TRANSCRIPT: Meeting 5, Session 1

Federal Standards - Introduction


May 18, 2011


New York, N.Y.


Christine Grady, R.N., Ph.D.
Commission Member

Download the Transcript


DR. GUTMANN:  We’re going to dive right into the part of the Commission’s work that the Commission Members themselves and the International Task Force are avidly working on, which is what concerns many people in the public. And that –
  MAN 1: I think you can take that out of here. You have several signs of a [L____?] because a few are not coming. I [UNINTEL – OFF MIC] in the front row. And now after spending hundreds of dollars coming from California, I’m being kicked out. What is this? You know you’ve got a bunch of people coming here and you had a small room. I’m going to leave with this bullshit.
  DR. GUTMANN:  Oh, please stay.
  MAN 1:  I’m being kicked out. I’ve got no choice.
  MAN 2:  No, we have some seats over here.
  MAN 1:  No, they told me I’m being kicked out.
  MAN 2:  Please, gentleman.
  DR. WAGNER:  I apologize for the disruption, but why don’t we move ahead with our agenda? And there is opportunities, we said, at the end of today for public comment, and we most certainly invite and want to listen to that. But, our next speaker is one of our own actually, Member of the Commission, Christine Grady. She is also the Deputy Chief of the Department of Bioethics of the National Institutes of Health Clinical Center. And she serves as the Head of the Department Section on Human Subjects Research. Christine’s research focuses on research subject recruitment, incentives, vulnerability, international research ethics. And she is also Senior Research Fellow at the Kennedy Institute of Ethics and was elected as a Fellow of both the American Academy of Nursing and the Hastings Center. You know, this may be a very civilized system that only allows one person to speak at a time, which is something Americans aren’t used to, so I’ll shut mine off and see if we can’t get Christine speaking. Welcome, Christine.
  DR. GRADY:  That’s what it is. First, I want to say, it’s an honor to be on this side of the table, speaking to my fellow Commissioners.
  Secondly, I want to say that I’ve been asked to talk about standards for protecting human subjects in research in 10 minutes. And therefore, it will be a quick and sort of quick ride through the terrain. To start with, I want to say that since the experiments that Susan Reverby uncovered in Guatemala in the 40’s, there has been a proliferation of guidance and regulations and rules about protecting human subjects in research. And this slide just lists some of them.
  I’m going to talk about some of them, and some of the other speakers today are going to speak to them as well. But for someone who is going to do research in the United States with federally sponsored research, this is the list of rules that they need to know about and need to follow. Also, people who are reviewing research need to know these rules and follow them.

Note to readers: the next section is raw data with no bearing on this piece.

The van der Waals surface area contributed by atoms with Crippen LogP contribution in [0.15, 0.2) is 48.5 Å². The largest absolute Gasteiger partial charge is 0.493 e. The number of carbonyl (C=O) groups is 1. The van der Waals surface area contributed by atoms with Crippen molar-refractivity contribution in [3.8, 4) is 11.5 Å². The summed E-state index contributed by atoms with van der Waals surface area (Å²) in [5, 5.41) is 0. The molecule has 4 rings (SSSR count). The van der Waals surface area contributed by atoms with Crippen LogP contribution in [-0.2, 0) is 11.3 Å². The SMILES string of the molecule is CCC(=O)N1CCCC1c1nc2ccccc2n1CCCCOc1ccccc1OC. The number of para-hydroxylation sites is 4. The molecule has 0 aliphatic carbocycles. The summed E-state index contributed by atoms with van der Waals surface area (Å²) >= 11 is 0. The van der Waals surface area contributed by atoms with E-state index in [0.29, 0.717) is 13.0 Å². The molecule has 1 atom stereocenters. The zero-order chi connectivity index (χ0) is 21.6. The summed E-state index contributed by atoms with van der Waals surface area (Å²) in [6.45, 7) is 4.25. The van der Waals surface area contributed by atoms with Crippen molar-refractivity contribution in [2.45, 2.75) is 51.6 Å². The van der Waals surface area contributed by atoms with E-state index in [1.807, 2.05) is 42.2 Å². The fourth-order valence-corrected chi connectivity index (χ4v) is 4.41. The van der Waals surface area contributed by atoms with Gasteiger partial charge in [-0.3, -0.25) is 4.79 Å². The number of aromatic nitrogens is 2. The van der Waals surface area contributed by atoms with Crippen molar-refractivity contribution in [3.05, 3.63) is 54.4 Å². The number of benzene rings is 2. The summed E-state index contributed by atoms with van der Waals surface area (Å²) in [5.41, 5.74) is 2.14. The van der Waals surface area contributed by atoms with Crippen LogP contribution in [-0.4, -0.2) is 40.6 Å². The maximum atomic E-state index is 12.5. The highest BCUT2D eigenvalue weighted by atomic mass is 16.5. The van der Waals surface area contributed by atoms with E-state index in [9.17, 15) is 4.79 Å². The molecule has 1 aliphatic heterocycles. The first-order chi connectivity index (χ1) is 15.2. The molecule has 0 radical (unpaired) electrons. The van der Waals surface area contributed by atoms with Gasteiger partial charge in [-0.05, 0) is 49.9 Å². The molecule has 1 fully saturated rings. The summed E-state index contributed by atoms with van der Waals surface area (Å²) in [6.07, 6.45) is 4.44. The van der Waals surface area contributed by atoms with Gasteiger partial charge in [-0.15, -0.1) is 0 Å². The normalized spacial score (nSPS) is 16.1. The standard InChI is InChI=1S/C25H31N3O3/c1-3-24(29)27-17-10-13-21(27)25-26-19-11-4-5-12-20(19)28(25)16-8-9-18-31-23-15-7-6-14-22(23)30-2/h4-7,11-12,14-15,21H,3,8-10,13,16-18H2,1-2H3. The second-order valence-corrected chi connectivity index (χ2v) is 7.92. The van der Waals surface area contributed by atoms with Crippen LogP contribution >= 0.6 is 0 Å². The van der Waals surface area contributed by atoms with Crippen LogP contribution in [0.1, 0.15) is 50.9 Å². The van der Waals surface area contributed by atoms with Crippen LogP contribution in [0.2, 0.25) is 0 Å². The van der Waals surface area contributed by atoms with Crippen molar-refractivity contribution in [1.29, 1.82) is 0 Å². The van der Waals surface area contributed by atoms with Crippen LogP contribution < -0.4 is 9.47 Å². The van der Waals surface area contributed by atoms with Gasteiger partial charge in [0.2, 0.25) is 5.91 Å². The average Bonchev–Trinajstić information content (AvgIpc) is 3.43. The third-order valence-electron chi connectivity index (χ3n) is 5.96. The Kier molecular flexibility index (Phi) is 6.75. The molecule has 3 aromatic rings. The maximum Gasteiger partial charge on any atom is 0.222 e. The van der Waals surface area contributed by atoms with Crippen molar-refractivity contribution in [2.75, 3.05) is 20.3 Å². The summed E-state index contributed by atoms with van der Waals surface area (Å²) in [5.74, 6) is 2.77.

So, actually, what it ends up, unfortunately being, is a little bit overwhelming. And so, people who are trying to do research, there’s a sort of growing evidence that there’s frustration with the number of rules. There is some inconsistency because of the differences between rules and not knowing how to follow them all. And I think perhaps the most problematic outcome of the proliferation of rules is that investigators more and more are outsourcing the details of following the rules.
  So in other words, rather than figure out what all the rules say, they hire somebody to take care of following the – complying with the ethical rules and the protection rules. And that creates a culture of, you know, not understanding what they are and not thinking they’re important to the work that the investigators are doing.
  So, just to go through some of them, the U.S. Common Rule, very familiar to most everybody in this room is the Federal Policy for the Protection of Human Subjects. And it’s currently followed by 17 federal agencies. It’s found in the Code of Federal Regulations that’s in different places for each agency.
  So, for example, for DHHS, it’s a title 45 code of federal regulations, part 46 for the VA and title 38, part 16 and for the USAID in title 24 part 60. And then there are others for the other agencies.
  The Common Rule, the 45 CFR 46, which is the DHHS Common Rule has several subparts. Subpart A is the basic DHHS policy for protection of human research subjects. And then, there are subparts that B, C and D that were added to provide additional protections for certain special populations – pregnant women, human fetuses, neonates prisoners and children.  And more recently, a subpart E was added which requires registration of IRBs.
 The Common Rule subpart A is primarily procedural. It includes the description of what people refer to often as the two pillars of human subjects protections, but they are procedural pillars.